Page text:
“The road to the future runs through the past.” So says the late Robert Webber in the first book of his Ancient-Future series. In Ancient-Future Faith: Rethinking Evangelicalism for a Postmodern World, Webber encourages evangelicals to return to the model of the early church as a way to bring renewal and guidance to our churches as we navigate through the murky seas of postmodernism.
(To read my interview with Dr. Webber shortly before he died, click here.)
Ancient-Future Faith is a thought-provoking book with many good insights. Webber’s knowledge of history and theology ground this book in the need for corporate worship that is focused on God, a church that understands itself as the body of Christ, and an evangelistic outlook as a process of discipleship.
What I Liked
Webber is right to show us how we can learn from the early church. Webber is also right to chastise evangelicals for so quickly dismissing the roots of our history and heritage. There is much to be gleaned from the classical Christian period, even if we have too often neglected our past by choosing instead to chase after the most contemporary expressions of Christianity.
Webber rightly emphasizes the importance of discipleship over quick-conversion evangelism. He claims that, for a postmodern world, the church’s witness is the most effective apologetic that we can put forth. He is also right to advocate the recovery of symbolism in our worship services.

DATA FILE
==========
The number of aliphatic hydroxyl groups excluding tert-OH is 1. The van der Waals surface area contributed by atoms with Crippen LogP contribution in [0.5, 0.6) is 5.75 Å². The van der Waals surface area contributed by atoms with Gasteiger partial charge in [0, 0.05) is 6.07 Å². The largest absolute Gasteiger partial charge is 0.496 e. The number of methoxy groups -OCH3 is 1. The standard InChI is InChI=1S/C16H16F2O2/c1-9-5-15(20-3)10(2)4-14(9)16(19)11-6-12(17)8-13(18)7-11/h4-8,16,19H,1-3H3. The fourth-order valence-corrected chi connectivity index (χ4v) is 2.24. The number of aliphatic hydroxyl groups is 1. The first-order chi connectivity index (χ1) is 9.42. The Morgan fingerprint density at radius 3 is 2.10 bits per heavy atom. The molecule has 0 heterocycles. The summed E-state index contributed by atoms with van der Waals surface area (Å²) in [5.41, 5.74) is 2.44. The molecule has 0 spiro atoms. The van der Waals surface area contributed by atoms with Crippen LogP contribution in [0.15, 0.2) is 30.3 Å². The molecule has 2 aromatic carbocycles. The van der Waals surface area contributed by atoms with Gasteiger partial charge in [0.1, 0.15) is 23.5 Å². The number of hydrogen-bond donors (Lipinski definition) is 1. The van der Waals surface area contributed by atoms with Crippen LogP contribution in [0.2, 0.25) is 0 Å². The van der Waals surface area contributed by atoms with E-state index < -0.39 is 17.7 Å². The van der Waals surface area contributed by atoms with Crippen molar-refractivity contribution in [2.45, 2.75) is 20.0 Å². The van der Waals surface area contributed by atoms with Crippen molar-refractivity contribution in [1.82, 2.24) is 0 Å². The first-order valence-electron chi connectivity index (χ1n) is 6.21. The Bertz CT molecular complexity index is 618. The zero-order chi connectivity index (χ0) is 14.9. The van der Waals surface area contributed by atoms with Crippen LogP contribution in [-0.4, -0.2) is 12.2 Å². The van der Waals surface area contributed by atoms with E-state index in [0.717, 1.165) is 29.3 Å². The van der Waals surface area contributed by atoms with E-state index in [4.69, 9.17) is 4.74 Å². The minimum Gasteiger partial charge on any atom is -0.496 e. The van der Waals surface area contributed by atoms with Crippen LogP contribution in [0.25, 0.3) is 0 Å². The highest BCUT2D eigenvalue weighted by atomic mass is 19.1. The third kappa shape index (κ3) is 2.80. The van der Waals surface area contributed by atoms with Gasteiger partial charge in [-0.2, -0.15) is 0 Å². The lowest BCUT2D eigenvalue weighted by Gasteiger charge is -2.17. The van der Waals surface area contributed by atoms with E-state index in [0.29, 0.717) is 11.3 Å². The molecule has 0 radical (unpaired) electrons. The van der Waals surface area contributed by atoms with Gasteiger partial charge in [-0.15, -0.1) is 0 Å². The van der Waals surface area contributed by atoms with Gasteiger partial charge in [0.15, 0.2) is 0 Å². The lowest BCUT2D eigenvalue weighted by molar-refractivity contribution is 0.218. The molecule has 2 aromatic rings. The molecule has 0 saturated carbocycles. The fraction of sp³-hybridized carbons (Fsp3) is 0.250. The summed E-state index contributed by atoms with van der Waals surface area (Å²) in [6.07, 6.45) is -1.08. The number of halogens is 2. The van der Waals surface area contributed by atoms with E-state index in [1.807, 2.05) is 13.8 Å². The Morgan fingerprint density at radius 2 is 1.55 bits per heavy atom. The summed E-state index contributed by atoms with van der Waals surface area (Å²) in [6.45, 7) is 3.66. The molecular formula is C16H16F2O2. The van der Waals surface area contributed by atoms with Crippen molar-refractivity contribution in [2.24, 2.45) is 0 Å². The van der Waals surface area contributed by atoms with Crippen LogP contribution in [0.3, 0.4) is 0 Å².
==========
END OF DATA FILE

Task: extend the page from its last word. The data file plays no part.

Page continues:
The generalizations found in Ancient-Future Faith are often misguided. Webber’s charts, diagrams, and tables comparing the current worldview …
Only a few short months passed once I had discerned God’s call on my life to Romania. In September 2000, the big day arrived. I said goodbye to my brothers and sisters, boarded a plane with my parents, and headed overseas with a one-way ticket.
During the trip, I kept asking myself, What are you doing? I was a bright-eyed, naïve nineteen-year-old heading over to a third-world country, with almost no knowledge of the language.
I had no ties with any missionary agency; nor was I commissioned and sent out as a representative of my church.
I had no salary and no way to support myself, except to live off the savings I had accumulated during my year of work between high school and college.
I had no close friends in Romania, only a handful of acquaintances.
I had no idea exactly when I would be returning to the U.S., only that my place of residence would be a foreign country and a university campus.
I wasn’t scared. The situation didn’t frighten me. I dreaded the loneliness that would overwhelm me in a few days when I said goodbye to my parents and they headed back to the States. I dreaded the lack of knowledge and the time that would pass before I could speak Romanian fluently. But I wasn’t scared. My decision had been firm. God had led me to this place and I had answered the call. I wasn’t going to look back.
My parents spent a week with …
“And he (the younger son) was longing to be fed with the pods that the pig ate, and no one gave him anything.”
- Jesus, “The Parable of the Prodigal Son” (Luke 15:16)